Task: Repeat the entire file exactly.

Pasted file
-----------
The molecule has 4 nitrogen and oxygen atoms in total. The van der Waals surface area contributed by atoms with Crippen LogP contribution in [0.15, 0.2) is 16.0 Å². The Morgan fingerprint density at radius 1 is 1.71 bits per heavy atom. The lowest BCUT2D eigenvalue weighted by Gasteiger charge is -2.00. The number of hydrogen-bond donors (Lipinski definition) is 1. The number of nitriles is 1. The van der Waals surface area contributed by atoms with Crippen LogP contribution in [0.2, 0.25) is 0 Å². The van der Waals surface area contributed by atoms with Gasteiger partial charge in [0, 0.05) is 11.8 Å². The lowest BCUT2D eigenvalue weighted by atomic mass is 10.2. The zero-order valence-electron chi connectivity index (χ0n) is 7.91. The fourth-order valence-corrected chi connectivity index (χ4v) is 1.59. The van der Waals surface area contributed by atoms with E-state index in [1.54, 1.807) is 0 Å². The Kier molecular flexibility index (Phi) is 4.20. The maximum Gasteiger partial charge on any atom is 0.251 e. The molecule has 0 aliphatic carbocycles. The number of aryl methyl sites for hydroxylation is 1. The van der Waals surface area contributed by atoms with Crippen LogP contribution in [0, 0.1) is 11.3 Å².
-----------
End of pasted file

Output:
The molecule has 4 nitrogen and oxygen atoms in total. The van der Waals surface area contributed by atoms with Crippen LogP contribution in [0.15, 0.2) is 16.0 Å². The Morgan fingerprint density at radius 1 is 1.71 bits per heavy atom. The lowest BCUT2D eigenvalue weighted by Gasteiger charge is -2.00. The number of hydrogen-bond donors (Lipinski definition) is 1. The number of nitriles is 1. The van der Waals surface area contributed by atoms with Crippen LogP contribution in [0.2, 0.25) is 0 Å². The van der Waals surface area contributed by atoms with Gasteiger partial charge in [0, 0.05) is 11.8 Å². The lowest BCUT2D eigenvalue weighted by atomic mass is 10.2. The zero-order valence-electron chi connectivity index (χ0n) is 7.91. The fourth-order valence-corrected chi connectivity index (χ4v) is 1.59. The van der Waals surface area contributed by atoms with E-state index in [1.54, 1.807) is 0 Å². The Kier molecular flexibility index (Phi) is 4.20. The maximum Gasteiger partial charge on any atom is 0.251 e. The molecule has 0 aliphatic carbocycles. The number of aryl methyl sites for hydroxylation is 1. The van der Waals surface area contributed by atoms with Crippen LogP contribution in [0, 0.1) is 11.3 Å².